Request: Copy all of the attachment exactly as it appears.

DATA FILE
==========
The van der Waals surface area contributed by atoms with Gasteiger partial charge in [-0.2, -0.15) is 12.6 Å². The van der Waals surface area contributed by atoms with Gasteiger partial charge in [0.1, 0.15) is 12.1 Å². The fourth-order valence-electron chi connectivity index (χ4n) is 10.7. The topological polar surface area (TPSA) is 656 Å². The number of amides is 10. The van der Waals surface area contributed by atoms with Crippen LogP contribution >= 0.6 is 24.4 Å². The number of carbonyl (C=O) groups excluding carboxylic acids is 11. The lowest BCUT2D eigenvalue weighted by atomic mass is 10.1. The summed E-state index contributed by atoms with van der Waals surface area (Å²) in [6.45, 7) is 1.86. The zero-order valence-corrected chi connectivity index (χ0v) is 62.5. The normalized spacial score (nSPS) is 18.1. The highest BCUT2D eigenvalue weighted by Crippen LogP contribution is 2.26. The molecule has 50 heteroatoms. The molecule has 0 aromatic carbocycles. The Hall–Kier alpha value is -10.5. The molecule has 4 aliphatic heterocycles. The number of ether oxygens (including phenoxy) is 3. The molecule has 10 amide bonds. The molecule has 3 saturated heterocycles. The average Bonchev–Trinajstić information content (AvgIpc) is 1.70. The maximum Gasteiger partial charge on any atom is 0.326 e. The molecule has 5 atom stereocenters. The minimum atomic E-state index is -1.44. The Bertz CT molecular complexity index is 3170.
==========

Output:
The van der Waals surface area contributed by atoms with Gasteiger partial charge in [-0.2, -0.15) is 12.6 Å². The van der Waals surface area contributed by atoms with Gasteiger partial charge in [0.1, 0.15) is 12.1 Å². The fourth-order valence-electron chi connectivity index (χ4n) is 10.7. The topological polar surface area (TPSA) is 656 Å². The number of amides is 10. The van der Waals surface area contributed by atoms with Crippen LogP contribution >= 0.6 is 24.4 Å². The number of carbonyl (C=O) groups excluding carboxylic acids is 11. The lowest BCUT2D eigenvalue weighted by atomic mass is 10.1. The summed E-state index contributed by atoms with van der Waals surface area (Å²) in [6.45, 7) is 1.86. The zero-order valence-corrected chi connectivity index (χ0v) is 62.5. The normalized spacial score (nSPS) is 18.1. The highest BCUT2D eigenvalue weighted by Crippen LogP contribution is 2.26. The molecule has 50 heteroatoms. The molecule has 0 aromatic carbocycles. The Hall–Kier alpha value is -10.5. The molecule has 4 aliphatic heterocycles. The number of ether oxygens (including phenoxy) is 3. The molecule has 10 amide bonds. The molecule has 3 saturated heterocycles. The average Bonchev–Trinajstić information content (AvgIpc) is 1.70. The maximum Gasteiger partial charge on any atom is 0.326 e. The molecule has 5 atom stereocenters. The minimum atomic E-state index is -1.44. The Bertz CT molecular complexity index is 3170.